The expedited time limits have eliminated the rubber rooms and the backlog.
For cases where charges were filed on or after September 1, 2010, the statutory timelines are being met and there is no backlog. There have been 128 cases filed and completed. Thirty-one cases have gone to hearing and decision. These cases have averaged 93 days. The remaining 97 cases have been settled and have averaged 33 days from charge to settlement (as of 5/1/11)
If the process is so clearly explained in the law and if the process is expedited with reasonable time limits, if there is no backlog, why are so few teachers subject to charges?
You have to ask the Mayor and the Chancellor.
I spoke with principals who had successfully brought charges against teachers.
“I consulted with the Department attorney, I offered the teacher assistance and support, I recommended Peer Intervention Plus, I suggested the UFT Member Assistance Program, I arranged visits to other classrooms, additional coaching time, I kept the UFT Chapter Leader in the loop and I documented all meetings and assistance offered.”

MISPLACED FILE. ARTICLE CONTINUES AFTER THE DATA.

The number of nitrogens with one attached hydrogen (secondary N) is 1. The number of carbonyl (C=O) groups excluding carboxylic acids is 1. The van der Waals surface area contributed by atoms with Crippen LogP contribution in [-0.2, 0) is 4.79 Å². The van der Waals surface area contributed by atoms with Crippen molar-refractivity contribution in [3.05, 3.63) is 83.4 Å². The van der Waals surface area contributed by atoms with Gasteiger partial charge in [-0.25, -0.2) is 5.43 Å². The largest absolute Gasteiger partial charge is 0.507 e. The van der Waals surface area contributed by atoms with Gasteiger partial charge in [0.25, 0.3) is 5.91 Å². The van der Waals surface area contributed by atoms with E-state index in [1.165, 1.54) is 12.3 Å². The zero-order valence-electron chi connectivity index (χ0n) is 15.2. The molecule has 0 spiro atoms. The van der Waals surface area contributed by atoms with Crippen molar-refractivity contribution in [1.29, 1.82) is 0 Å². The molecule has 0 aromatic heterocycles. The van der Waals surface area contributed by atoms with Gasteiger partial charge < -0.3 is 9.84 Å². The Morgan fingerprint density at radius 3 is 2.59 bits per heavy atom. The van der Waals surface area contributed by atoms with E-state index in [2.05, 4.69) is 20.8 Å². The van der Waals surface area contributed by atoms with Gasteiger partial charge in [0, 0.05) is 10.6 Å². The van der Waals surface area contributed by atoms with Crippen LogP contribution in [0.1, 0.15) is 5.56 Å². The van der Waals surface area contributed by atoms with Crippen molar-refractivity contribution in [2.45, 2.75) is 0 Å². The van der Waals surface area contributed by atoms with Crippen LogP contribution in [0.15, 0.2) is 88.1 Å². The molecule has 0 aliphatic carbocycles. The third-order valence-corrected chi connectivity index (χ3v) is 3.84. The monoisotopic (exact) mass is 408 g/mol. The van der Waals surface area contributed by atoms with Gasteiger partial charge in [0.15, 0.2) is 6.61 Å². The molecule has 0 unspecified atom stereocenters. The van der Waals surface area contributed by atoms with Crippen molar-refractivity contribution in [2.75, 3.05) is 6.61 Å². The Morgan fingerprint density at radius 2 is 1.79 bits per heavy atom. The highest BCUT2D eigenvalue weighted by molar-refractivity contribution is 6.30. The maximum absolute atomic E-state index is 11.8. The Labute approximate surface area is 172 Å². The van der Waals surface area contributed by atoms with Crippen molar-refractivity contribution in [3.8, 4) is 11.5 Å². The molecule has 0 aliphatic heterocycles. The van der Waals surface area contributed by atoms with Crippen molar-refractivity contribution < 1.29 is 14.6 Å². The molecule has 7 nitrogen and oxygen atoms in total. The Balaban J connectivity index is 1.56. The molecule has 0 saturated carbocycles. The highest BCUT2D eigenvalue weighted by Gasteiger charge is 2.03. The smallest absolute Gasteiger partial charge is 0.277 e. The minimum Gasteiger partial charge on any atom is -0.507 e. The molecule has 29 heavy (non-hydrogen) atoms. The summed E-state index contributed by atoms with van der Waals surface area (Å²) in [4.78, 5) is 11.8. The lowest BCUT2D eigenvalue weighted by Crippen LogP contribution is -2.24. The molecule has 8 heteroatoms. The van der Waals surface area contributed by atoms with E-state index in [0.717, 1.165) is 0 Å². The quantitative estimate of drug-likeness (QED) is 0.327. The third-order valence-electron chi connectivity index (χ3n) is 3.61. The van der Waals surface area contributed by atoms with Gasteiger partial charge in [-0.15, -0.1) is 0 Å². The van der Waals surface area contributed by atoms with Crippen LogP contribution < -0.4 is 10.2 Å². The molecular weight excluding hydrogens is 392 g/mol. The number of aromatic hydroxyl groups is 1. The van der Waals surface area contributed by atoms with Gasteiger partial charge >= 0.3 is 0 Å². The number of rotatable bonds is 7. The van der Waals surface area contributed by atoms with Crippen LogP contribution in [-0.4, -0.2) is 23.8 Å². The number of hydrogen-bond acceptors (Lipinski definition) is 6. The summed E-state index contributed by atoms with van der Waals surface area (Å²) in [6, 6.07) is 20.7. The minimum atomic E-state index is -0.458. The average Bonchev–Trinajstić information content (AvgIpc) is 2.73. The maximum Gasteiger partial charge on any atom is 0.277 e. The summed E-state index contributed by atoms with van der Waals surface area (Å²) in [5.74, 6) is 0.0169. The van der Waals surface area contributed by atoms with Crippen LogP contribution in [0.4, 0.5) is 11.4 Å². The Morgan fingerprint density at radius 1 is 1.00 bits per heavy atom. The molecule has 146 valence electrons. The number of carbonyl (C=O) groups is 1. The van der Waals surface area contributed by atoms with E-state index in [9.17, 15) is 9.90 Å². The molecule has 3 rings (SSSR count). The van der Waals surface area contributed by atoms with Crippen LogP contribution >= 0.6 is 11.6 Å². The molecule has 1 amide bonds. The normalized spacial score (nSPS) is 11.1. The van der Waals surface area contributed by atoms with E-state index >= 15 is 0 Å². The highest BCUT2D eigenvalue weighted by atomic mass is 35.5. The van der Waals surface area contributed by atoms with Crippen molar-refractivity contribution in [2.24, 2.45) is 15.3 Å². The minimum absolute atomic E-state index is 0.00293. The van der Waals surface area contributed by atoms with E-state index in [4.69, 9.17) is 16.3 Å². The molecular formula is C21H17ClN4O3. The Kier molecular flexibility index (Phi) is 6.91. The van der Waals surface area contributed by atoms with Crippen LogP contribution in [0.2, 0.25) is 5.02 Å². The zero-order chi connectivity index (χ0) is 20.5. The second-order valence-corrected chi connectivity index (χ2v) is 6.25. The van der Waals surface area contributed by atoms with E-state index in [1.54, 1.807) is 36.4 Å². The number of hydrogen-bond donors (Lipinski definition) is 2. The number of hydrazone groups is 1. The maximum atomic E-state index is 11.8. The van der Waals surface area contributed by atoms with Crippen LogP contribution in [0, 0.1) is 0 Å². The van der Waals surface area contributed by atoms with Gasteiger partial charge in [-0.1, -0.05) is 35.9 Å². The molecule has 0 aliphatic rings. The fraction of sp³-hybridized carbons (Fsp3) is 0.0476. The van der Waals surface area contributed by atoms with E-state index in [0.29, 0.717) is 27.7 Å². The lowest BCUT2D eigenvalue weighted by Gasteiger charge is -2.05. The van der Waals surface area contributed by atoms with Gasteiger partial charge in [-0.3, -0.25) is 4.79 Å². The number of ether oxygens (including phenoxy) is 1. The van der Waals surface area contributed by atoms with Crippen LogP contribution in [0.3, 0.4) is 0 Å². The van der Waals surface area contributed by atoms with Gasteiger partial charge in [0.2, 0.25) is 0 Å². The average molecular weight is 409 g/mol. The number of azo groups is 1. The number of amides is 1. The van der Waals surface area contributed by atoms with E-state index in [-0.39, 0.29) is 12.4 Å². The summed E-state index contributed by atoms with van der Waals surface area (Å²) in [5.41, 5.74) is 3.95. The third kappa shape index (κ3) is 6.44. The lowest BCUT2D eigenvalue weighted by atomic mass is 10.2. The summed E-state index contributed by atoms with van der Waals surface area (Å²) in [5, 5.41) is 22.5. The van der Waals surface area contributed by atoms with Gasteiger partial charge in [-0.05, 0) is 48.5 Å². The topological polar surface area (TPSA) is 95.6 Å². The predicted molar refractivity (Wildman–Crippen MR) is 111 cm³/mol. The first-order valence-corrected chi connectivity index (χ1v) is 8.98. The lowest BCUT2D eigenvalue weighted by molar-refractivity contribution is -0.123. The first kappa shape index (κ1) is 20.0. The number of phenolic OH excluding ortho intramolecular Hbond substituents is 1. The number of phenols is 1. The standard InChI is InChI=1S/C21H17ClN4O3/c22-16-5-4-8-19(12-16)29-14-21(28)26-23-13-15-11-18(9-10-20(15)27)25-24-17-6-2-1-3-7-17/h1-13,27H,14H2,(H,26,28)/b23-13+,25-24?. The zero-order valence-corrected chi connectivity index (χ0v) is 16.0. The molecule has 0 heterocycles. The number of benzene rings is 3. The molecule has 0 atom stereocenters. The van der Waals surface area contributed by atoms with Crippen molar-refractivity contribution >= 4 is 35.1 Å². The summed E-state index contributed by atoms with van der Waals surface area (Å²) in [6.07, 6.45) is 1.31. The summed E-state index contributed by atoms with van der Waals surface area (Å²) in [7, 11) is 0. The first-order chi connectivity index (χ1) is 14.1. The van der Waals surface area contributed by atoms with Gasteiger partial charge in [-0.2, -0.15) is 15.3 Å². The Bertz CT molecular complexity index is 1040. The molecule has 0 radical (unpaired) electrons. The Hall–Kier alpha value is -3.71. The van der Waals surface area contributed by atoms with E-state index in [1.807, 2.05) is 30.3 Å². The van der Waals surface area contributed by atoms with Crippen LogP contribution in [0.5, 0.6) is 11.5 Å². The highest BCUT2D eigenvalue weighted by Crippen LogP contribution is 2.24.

Other principals complained, “It’s too time consuming.” Is it better to live with a teacher that a principal feels should not be teaching than to do your job?
In an infamous example the Department refused to assign a teacher back to a classroom for ten years and claimed it’s because the teacher committed an egregious act that they could not prove. In reality the Department felt the million dollars in salary more than paid for the publicity and the flailing of the union by constantly dragging out the same case.
It’s not the rules my friends, it’s the rulers, and, perhaps it’s the rulers that should be changed.